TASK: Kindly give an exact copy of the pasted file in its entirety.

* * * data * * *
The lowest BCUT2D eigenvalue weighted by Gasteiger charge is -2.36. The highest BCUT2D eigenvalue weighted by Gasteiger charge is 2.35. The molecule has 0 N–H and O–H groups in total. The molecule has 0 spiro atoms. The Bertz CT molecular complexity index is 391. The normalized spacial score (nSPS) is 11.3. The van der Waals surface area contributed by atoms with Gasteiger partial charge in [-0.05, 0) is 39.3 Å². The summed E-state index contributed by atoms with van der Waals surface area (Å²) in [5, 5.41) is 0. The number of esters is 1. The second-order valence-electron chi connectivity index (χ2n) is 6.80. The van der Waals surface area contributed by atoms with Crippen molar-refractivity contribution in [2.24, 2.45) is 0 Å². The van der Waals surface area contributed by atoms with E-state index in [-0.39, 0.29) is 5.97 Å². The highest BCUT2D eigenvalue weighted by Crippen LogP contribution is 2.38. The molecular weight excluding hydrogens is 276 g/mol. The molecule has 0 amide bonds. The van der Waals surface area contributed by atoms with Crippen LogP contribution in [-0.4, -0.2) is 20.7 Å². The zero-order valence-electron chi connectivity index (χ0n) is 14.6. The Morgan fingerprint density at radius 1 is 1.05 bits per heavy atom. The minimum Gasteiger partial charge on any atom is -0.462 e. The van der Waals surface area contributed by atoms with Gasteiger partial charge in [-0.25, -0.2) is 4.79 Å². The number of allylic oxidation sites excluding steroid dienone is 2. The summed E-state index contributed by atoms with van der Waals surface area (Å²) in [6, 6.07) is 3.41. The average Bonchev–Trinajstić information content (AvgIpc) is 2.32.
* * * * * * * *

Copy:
The lowest BCUT2D eigenvalue weighted by Gasteiger charge is -2.36. The highest BCUT2D eigenvalue weighted by Gasteiger charge is 2.35. The molecule has 0 N–H and O–H groups in total. The molecule has 0 spiro atoms. The Bertz CT molecular complexity index is 391. The normalized spacial score (nSPS) is 11.3. The van der Waals surface area contributed by atoms with Gasteiger partial charge in [-0.05, 0) is 39.3 Å². The summed E-state index contributed by atoms with van der Waals surface area (Å²) in [5, 5.41) is 0. The number of esters is 1. The second-order valence-electron chi connectivity index (χ2n) is 6.80. The van der Waals surface area contributed by atoms with Crippen molar-refractivity contribution in [2.24, 2.45) is 0 Å². The van der Waals surface area contributed by atoms with E-state index in [-0.39, 0.29) is 5.97 Å². The highest BCUT2D eigenvalue weighted by Crippen LogP contribution is 2.38. The molecular weight excluding hydrogens is 276 g/mol. The molecule has 0 amide bonds. The van der Waals surface area contributed by atoms with Crippen LogP contribution in [-0.4, -0.2) is 20.7 Å². The zero-order valence-electron chi connectivity index (χ0n) is 14.6. The Morgan fingerprint density at radius 1 is 1.05 bits per heavy atom. The minimum Gasteiger partial charge on any atom is -0.462 e. The van der Waals surface area contributed by atoms with Gasteiger partial charge in [-0.25, -0.2) is 4.79 Å². The number of allylic oxidation sites excluding steroid dienone is 2. The summed E-state index contributed by atoms with van der Waals surface area (Å²) in [6, 6.07) is 3.41. The average Bonchev–Trinajstić information content (AvgIpc) is 2.32.